The second speaker, Marianne von Blomberg, Research Associate and PhD candidate at the Chair of Chinese Legal Culture, University of Cologne discussed “Reputational Regulation through the Social Credit System”. Marianne first clarified that the SCS is not a national social credit score for each citizen but is many local pilot projects, some of which use scores. The punishments are not based on scores but on violations of the law. She went on to examine the SCS and its disciplinary measures including formal joint agency disciplining, and reputational disciplining through local government websites, local social credit information platforms, national social credit, information platforms, State agency websites, regional newspapers, map apps in Wechat, regional TV and radio, broadcasting and warnings in dial tones. Marianne also explored the large-scale disclosure of government information, which lies at the core of SCS reputational punishment, has long been implemented in China as access to government data empowers public oversight over state administrations. This purpose was first manifested in the Open Government Information Regulations passed in 2007, which mandate administrative agencies to disclose information to increase the level of transparency in government work. Governmental information disclosure can, in a different fashion, also serve regulators. Regulators disclose, or mandate organizations to disclose themselves, information that indicates how well they comply with laws and regulations Such regulatory disclosure is based on the idea that the engine for change is reputation, and the fuel for that engine is information.

The seminar concluded with insightful comments on the topic by Huifen Yin, Associate Professor at the School of Law, Shanghai University of Political Science and Law.

Third Chinese Finnish Colloquium on Criminal Law

The Third Chinese Finnish Colloquium on Criminal Law will be held online tomorrow 25 November at 8: 40 am (Helsinki Time).

The event is jointly organized by University of Helsinki Faculty of Law and Peking University Law School.

Please see the programme here.

The Zoom link is below.

Meeting ID: 609 313 8826

Pincode: 100402

All are welcome to attend. No registration required.

Speakers at the First Finnish-Chinese Colloquium on Criminal Law in August 2016.

Prof. Kimmo Nuotio giving guest lecture on Methodology of Criminal Law Theory: Art, Politics or Science? at PKU Law School

On 29 October 2022, Professor Kimmo NuotioBoard Member of the Finnish China Law Center held a guest lecture on Methodology of Criminal Law Theory: Art, Politics or Science? as part of the PKU Law School Distinguished Global Faculty Lecture series. The lecture discussed the role of the general doctrines of penal liability in the criminal law theorising.

In 2021, Professor Nuotio published the edited volume “Methodology of Criminal Law Theory: Art, Politics or Science?”  together with Professor Shin Matsuzawa. In his presentation, Professor Nuotio told the story behind this book and introduced some ideas that had come up in the different chapters. One debate concerns the issues was whether we should abandon a normativist approach and move towards a more realist and even causalist understanding of law as the Scandinavian Realists suggested a few decades ago.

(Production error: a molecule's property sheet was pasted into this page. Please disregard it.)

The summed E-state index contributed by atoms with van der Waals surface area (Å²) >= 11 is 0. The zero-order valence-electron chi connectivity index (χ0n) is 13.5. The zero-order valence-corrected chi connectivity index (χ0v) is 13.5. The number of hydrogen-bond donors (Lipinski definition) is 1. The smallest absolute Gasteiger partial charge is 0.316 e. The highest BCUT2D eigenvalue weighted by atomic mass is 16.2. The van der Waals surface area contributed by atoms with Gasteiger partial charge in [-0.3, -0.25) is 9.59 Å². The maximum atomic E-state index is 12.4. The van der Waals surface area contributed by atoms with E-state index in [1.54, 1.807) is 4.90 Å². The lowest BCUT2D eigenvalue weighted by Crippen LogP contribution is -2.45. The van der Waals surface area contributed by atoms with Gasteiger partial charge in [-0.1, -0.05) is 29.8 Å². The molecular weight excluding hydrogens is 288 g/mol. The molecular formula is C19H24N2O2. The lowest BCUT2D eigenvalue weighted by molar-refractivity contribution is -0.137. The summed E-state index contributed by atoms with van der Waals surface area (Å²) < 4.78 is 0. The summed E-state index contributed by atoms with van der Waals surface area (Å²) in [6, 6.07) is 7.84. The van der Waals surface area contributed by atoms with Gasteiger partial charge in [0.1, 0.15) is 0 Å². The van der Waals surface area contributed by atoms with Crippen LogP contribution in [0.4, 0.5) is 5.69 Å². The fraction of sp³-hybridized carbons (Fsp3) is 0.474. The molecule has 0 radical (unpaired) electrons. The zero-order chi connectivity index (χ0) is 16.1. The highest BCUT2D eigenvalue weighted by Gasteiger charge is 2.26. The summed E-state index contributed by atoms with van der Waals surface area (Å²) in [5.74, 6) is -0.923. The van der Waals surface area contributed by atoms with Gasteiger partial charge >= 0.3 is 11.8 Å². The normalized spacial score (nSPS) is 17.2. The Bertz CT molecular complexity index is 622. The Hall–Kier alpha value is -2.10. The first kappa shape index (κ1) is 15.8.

He especially discussed the different paths of development as regards the conceptual understanding of the crime, which is a summary of the understanding of the comprehensive system of the different prerequisites of penal liability. He also made some remarks on this search for a concept of crime in a comparative setting.

The German doctrine stands for many as the most progressive and as the ideal model which has been discussed or even copied in many countries. But can it be copied? Professor Nuotio commented on the discussion from a Finnish point of view. The Finnish story tells that a long-term German influence was interrupted after the World War II, and when the connections were built again in the 1980’s, this did not lead to a transfer and direct adoption of German ideas, but rather to a birth of a genuine Finnish doctrine which is related to the German one but which is more pragmatic.  In the Finnish case the development of the national doctrines was linked to the need to modernise the outdated text-books as well as the need to be able to serve the legislature which was about to reform the so-called general part of the Penal Code. German criminal law theory was not he only source of inspiration, since also Swedish and other Nordic law was relevant and served as a point of reference. Also the case law of the Supreme Court of Finland played a role since the doctrine had to be compatible with it as well.

In Finland a legal reform of the general part of the Penal Code was completed in 2004. The provisions on penal liability are more detailed and comprehensive than the original ones included in the general part of the Penal Code of 1889, thus serving the interests of legal certainty as suggested by the criminal law principle of legality. The criminal law principle of legality itself had become listed as one of the fundamental rights of the individual in the Finnish constitution.